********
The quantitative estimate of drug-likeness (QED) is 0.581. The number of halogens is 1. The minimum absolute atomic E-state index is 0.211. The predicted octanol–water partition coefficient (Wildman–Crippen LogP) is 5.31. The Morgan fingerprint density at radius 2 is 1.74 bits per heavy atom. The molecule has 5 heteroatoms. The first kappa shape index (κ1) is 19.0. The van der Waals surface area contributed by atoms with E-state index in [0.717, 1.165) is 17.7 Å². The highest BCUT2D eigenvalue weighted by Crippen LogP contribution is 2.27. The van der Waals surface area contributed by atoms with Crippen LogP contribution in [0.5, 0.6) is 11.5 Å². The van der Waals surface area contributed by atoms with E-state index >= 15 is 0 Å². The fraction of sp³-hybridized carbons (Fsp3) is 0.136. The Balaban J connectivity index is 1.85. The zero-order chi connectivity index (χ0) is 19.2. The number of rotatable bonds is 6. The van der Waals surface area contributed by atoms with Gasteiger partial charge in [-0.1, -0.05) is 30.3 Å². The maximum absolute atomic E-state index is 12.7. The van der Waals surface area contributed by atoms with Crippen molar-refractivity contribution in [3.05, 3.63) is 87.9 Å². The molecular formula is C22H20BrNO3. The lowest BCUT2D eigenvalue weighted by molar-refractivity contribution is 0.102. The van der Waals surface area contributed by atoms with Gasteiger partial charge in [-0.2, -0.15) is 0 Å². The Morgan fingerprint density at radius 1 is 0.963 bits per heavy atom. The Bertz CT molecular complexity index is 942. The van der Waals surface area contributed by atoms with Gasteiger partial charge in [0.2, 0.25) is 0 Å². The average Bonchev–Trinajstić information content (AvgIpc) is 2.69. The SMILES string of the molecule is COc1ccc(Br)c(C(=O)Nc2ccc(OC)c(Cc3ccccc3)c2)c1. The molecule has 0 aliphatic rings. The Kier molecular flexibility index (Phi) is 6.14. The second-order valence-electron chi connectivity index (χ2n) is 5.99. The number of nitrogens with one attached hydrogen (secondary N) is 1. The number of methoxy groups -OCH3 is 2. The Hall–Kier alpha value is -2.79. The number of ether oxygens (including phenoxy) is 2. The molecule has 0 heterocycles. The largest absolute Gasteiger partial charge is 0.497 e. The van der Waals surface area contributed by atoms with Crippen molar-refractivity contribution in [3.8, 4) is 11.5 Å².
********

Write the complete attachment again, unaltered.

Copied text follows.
The quantitative estimate of drug-likeness (QED) is 0.581. The number of halogens is 1. The minimum absolute atomic E-state index is 0.211. The predicted octanol–water partition coefficient (Wildman–Crippen LogP) is 5.31. The Morgan fingerprint density at radius 2 is 1.74 bits per heavy atom. The molecule has 5 heteroatoms. The first kappa shape index (κ1) is 19.0. The van der Waals surface area contributed by atoms with E-state index in [0.717, 1.165) is 17.7 Å². The highest BCUT2D eigenvalue weighted by Crippen LogP contribution is 2.27. The van der Waals surface area contributed by atoms with Crippen LogP contribution in [0.5, 0.6) is 11.5 Å². The van der Waals surface area contributed by atoms with E-state index >= 15 is 0 Å². The fraction of sp³-hybridized carbons (Fsp3) is 0.136. The Balaban J connectivity index is 1.85. The zero-order chi connectivity index (χ0) is 19.2. The number of rotatable bonds is 6. The van der Waals surface area contributed by atoms with Gasteiger partial charge in [-0.1, -0.05) is 30.3 Å². The maximum absolute atomic E-state index is 12.7. The van der Waals surface area contributed by atoms with Crippen molar-refractivity contribution in [3.05, 3.63) is 87.9 Å². The molecular formula is C22H20BrNO3. The lowest BCUT2D eigenvalue weighted by molar-refractivity contribution is 0.102. The van der Waals surface area contributed by atoms with Gasteiger partial charge in [-0.2, -0.15) is 0 Å². The Morgan fingerprint density at radius 1 is 0.963 bits per heavy atom. The Bertz CT molecular complexity index is 942. The van der Waals surface area contributed by atoms with Gasteiger partial charge in [0.2, 0.25) is 0 Å². The average Bonchev–Trinajstić information content (AvgIpc) is 2.69. The SMILES string of the molecule is COc1ccc(Br)c(C(=O)Nc2ccc(OC)c(Cc3ccccc3)c2)c1. The molecule has 0 aliphatic rings. The Kier molecular flexibility index (Phi) is 6.14. The second-order valence-electron chi connectivity index (χ2n) is 5.99. The number of nitrogens with one attached hydrogen (secondary N) is 1. The number of methoxy groups -OCH3 is 2. The Hall–Kier alpha value is -2.79. The number of ether oxygens (including phenoxy) is 2. The molecule has 0 heterocycles. The largest absolute Gasteiger partial charge is 0.497 e. The van der Waals surface area contributed by atoms with Crippen molar-refractivity contribution in [3.8, 4) is 11.5 Å².